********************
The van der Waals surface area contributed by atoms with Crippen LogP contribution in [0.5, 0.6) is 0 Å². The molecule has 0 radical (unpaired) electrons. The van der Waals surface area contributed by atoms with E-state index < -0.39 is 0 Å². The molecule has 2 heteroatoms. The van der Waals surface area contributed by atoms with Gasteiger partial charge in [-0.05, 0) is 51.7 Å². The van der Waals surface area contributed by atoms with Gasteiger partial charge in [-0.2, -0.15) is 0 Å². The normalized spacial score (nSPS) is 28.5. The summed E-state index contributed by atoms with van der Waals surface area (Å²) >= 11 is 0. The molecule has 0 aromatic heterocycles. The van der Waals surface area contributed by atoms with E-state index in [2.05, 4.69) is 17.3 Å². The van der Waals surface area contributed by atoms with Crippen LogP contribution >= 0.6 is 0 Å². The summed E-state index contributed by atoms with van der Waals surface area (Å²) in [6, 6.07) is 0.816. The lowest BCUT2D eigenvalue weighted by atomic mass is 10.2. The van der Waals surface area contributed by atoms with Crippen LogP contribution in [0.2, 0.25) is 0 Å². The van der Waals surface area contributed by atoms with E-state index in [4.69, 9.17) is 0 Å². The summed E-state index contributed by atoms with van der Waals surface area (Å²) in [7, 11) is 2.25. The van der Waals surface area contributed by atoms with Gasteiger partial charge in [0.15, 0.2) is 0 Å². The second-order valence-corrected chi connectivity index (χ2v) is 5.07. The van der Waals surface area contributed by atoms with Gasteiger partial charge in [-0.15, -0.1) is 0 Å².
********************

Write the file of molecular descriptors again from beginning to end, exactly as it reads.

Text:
The van der Waals surface area contributed by atoms with Crippen LogP contribution in [0.5, 0.6) is 0 Å². The molecule has 0 radical (unpaired) electrons. The van der Waals surface area contributed by atoms with E-state index < -0.39 is 0 Å². The molecule has 2 heteroatoms. The van der Waals surface area contributed by atoms with Gasteiger partial charge in [-0.05, 0) is 51.7 Å². The van der Waals surface area contributed by atoms with Gasteiger partial charge in [-0.2, -0.15) is 0 Å². The normalized spacial score (nSPS) is 28.5. The summed E-state index contributed by atoms with van der Waals surface area (Å²) >= 11 is 0. The molecule has 0 aromatic heterocycles. The van der Waals surface area contributed by atoms with E-state index in [2.05, 4.69) is 17.3 Å². The van der Waals surface area contributed by atoms with Crippen LogP contribution >= 0.6 is 0 Å². The summed E-state index contributed by atoms with van der Waals surface area (Å²) in [6, 6.07) is 0.816. The lowest BCUT2D eigenvalue weighted by atomic mass is 10.2. The van der Waals surface area contributed by atoms with Crippen LogP contribution in [0.2, 0.25) is 0 Å². The van der Waals surface area contributed by atoms with E-state index in [4.69, 9.17) is 0 Å². The summed E-state index contributed by atoms with van der Waals surface area (Å²) in [7, 11) is 2.25. The van der Waals surface area contributed by atoms with Gasteiger partial charge in [0.15, 0.2) is 0 Å². The second-order valence-corrected chi connectivity index (χ2v) is 5.07. The van der Waals surface area contributed by atoms with Gasteiger partial charge in [-0.15, -0.1) is 0 Å².